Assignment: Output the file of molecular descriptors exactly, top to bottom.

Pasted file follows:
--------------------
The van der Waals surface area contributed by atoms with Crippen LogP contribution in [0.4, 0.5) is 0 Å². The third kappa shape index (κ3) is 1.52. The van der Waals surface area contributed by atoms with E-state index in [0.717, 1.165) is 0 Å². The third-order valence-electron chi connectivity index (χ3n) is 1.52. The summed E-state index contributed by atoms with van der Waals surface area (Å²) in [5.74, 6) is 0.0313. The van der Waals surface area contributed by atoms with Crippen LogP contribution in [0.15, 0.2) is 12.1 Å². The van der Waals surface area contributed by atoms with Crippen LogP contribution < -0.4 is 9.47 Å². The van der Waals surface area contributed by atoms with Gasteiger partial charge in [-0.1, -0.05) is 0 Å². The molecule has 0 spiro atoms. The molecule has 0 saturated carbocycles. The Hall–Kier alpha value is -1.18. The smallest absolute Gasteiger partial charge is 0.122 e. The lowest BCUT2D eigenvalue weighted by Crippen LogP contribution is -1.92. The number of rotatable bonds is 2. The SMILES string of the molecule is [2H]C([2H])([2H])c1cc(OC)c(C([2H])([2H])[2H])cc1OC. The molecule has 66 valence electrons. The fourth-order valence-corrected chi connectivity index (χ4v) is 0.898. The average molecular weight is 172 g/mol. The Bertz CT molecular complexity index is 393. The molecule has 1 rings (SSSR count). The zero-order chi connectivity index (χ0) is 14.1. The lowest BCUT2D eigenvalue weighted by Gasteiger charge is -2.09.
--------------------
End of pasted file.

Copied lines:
The van der Waals surface area contributed by atoms with Crippen LogP contribution in [0.4, 0.5) is 0 Å². The third kappa shape index (κ3) is 1.52. The van der Waals surface area contributed by atoms with E-state index in [0.717, 1.165) is 0 Å². The third-order valence-electron chi connectivity index (χ3n) is 1.52. The summed E-state index contributed by atoms with van der Waals surface area (Å²) in [5.74, 6) is 0.0313. The van der Waals surface area contributed by atoms with Crippen LogP contribution in [0.15, 0.2) is 12.1 Å². The van der Waals surface area contributed by atoms with Crippen LogP contribution < -0.4 is 9.47 Å². The van der Waals surface area contributed by atoms with Gasteiger partial charge in [-0.1, -0.05) is 0 Å². The molecule has 0 spiro atoms. The molecule has 0 saturated carbocycles. The Hall–Kier alpha value is -1.18. The smallest absolute Gasteiger partial charge is 0.122 e. The lowest BCUT2D eigenvalue weighted by Crippen LogP contribution is -1.92. The number of rotatable bonds is 2. The SMILES string of the molecule is [2H]C([2H])([2H])c1cc(OC)c(C([2H])([2H])[2H])cc1OC. The molecule has 66 valence electrons. The fourth-order valence-corrected chi connectivity index (χ4v) is 0.898. The average molecular weight is 172 g/mol. The Bertz CT molecular complexity index is 393. The molecule has 1 rings (SSSR count). The zero-order chi connectivity index (χ0) is 14.1. The lowest BCUT2D eigenvalue weighted by Gasteiger charge is -2.09.